HBO is in talks with Apple to make Apple TV a launch partner for its highly anticipated streaming service when it debuts next month. HBO and streaming partner Major League Baseball Advanced Media are working to have the standalone service, called “HBO Now,” ready to launch in April in conjunction with the premiere of the fifth season of “Game of Thrones,” according to sources familiar with the plan.

When it launches, consumers will be able to subscribe to HBO Now directly from HBO for the first time, rather than through a cable, satellite or telco TV distributor such as Comcast or Verizon. The retail price is expected to be $15 a month when purchased directly from HBO, or about what consumers pay when they order HBO through their cable, satellite or telco provider.

HBO’s corporate parent, Time Warner Inc., will rely on a whole new line of distributors (e.g., Apple TV, Roku, Xbox, PlayStation, Amazon, etc.) to help market HBO Now to an estimated 10 million U.S. broadband subscribers who do not pay for a cable TV bundle. CEO Jeff Bewkes has said the offering could also help reach some of the 70 million cable TV subscribers who do not subscribe to HBO but might if given the opportunity to subscribe online.

HBO’s over-the-top service has been cast as the biggest challenge yet to the so-called cable bundle, in which consumers are required to buy packages of channels, some of which they may never watch. One study claimed the service would lead to a 7 percent drop in pay TV subscriptions, as users opt out of cable and opt in to HBO Now.

Some cable providers, however, such as Cablevision and Cox Communications, have expressed interest in bundling HBO Now with broadband for their own subscribers who don’t get cable TV.

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Apple has been most aggressive in courting HBO in a bid to add the service to Apple TV, sources say. Apple TV already carries HBO Go for current HBO subscribers, but it may add a second app for HBO Now. Apple has spent the past several years negotiating for the rights to offer its own linear TV package; in the meantime, HBO Now is seen as an added service to drive adoption of Apple TV.

While HBO has not confirmed a launch date for HBO Now, internally the target is an April launch, in time for the April 12 debut of “Game of Thrones.” That’s an aggressive time frame for Major League Baseball Advanced Media, which is building the back end along with a new front end separate from HBO Go. HBO is taking care not to launch HBO Now before it can guarantee that the service will work without some of the technical glitches that plagued HBO Go during last year's debut of cult-fave "Game of Thrones."

The launch of HBO Now will be a milestone for Time Warner’s premium TV channel, which has for most of its 42-year history been distributed as an add-on to a package of cable channels. The Web service will allow HBO to sign on a new group of distribution partners, which it sees as no different than when it added satellite TV and, later, telcos such as Verizon and AT&T.

Each of those distributors pays a wholesale price for HBO and then resells it to consumers for anywhere from $13 to $18 a month. Most see HBO as a retention device; those who subscribe are less likely to drop service or switch providers. HBO and Time Warner declined to comment.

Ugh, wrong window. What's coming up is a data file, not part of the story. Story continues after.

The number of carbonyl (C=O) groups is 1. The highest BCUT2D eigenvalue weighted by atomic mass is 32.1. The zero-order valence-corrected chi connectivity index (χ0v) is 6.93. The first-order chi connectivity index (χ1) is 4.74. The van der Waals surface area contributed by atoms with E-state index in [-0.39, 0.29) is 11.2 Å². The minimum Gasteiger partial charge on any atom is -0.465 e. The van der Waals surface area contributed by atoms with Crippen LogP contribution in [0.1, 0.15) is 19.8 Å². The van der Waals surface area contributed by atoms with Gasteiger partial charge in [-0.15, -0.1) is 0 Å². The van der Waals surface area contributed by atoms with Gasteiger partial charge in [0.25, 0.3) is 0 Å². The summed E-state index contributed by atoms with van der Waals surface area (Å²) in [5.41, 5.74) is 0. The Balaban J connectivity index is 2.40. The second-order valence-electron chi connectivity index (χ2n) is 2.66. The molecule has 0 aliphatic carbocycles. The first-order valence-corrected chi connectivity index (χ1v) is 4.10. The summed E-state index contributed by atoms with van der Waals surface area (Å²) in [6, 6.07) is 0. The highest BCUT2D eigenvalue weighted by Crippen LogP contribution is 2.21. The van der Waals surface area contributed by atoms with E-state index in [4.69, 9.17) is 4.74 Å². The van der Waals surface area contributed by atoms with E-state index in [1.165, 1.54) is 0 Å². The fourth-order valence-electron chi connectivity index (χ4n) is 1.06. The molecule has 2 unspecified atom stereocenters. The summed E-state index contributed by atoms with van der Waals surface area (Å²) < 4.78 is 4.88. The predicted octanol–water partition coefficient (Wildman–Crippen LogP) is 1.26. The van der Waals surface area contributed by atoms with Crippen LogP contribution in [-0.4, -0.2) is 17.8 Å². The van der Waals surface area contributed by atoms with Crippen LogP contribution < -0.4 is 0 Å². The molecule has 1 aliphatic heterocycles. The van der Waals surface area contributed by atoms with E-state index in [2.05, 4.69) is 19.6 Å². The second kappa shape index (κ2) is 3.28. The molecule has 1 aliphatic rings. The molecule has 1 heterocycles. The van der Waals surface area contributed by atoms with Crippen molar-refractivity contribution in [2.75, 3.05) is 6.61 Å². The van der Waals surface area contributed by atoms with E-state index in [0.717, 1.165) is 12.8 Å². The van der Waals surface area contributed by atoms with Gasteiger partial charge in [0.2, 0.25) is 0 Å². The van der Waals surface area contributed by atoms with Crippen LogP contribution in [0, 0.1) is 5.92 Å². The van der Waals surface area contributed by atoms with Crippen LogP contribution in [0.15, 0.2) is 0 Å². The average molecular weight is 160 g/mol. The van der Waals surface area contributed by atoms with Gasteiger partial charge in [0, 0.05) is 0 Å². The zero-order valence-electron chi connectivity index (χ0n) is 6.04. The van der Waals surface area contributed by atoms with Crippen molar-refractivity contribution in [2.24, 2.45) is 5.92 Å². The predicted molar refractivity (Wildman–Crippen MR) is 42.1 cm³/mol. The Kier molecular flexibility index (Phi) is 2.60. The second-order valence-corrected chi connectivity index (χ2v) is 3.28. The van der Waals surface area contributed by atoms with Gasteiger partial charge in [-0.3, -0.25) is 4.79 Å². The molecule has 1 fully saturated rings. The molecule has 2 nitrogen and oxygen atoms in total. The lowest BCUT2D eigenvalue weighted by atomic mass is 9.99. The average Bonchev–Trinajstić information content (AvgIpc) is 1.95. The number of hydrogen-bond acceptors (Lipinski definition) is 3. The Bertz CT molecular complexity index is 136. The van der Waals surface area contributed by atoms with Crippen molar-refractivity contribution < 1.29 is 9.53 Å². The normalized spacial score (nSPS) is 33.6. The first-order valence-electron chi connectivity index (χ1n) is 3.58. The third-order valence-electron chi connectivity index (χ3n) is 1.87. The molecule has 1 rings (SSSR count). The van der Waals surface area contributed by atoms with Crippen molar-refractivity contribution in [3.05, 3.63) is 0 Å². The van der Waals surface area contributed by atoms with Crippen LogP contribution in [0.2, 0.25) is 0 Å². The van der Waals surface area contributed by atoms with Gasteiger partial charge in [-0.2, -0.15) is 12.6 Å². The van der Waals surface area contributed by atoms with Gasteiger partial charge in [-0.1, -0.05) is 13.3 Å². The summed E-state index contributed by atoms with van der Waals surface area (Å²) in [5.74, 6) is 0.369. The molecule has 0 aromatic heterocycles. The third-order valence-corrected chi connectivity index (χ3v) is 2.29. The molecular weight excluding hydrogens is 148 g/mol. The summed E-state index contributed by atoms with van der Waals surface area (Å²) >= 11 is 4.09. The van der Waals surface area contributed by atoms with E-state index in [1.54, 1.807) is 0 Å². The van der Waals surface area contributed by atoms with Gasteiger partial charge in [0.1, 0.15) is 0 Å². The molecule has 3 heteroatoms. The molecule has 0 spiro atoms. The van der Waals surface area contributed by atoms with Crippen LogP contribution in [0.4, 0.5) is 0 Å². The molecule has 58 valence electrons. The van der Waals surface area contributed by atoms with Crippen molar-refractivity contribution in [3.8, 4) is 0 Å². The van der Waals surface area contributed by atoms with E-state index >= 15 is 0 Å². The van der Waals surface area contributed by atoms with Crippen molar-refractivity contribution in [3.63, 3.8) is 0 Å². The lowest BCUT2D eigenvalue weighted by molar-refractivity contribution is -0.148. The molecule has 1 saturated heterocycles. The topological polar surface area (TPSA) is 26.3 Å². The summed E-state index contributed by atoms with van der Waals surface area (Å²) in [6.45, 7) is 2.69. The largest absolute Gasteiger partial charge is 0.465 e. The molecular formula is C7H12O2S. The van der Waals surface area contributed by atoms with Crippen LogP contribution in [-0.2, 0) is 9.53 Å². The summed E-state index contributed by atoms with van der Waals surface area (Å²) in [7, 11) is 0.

At $15 a month, HBO Now will be significantly more expensive than Netflix, which ranges from $8 to $12 a month for various levels of service, but cheaper than some were predicting. HBO makes the case that it has more original programming than Netflix and a better, more current film library. “It’s a premium product, and it will be priced accordingly,” HBO CEO Richard Plepler said during a Time Warner earnings call in February.

HBO’s push to launch HBO Now comes after years of talking about launching an over-the-top service that bypasses traditional cable TV. Understandably, it has been met with some resistance from current distributors, including Time Warner Cable and Comcast, two companies in the midst of a $46 billion merger, according to sources.

HBO, of course, heard the same misgivings from cable companies when it first added satellite TV providers and then telcos as distributors. HBO’s strategy is to give early partners a pricing advantage over newer ones; it’s unclear how this will go over with Apple, which has a track record of squeezing advantageous deals out of media, including the 99-cent single more than a decade ago.

Bewkes said in December that he saw “cord-cutting” accelerate as pay TV providers dropped subscribers. U.S. pay TV providers lost 125,000 subscribers in 2014, according to Leichtman Research Group. At the same time, HBO and Cinemax reported their highest number of new subscribers (2.8 million) in 30 years.

Among the challenges HBO faces to get HBO Now launched is how to avoid confusion with HBO Go, the service that allows HBO’s cable TV subscribers to access it on the Web, smartphones and tablets. The two services will have separate log-in pages and separate apps, but some cable execs are concerned about customer confusion. The explanation might challenge even the best call center employee: HBO Go is for TV subscribers to watch their content on devices; HBO Now for those who don’t subscribe via TV.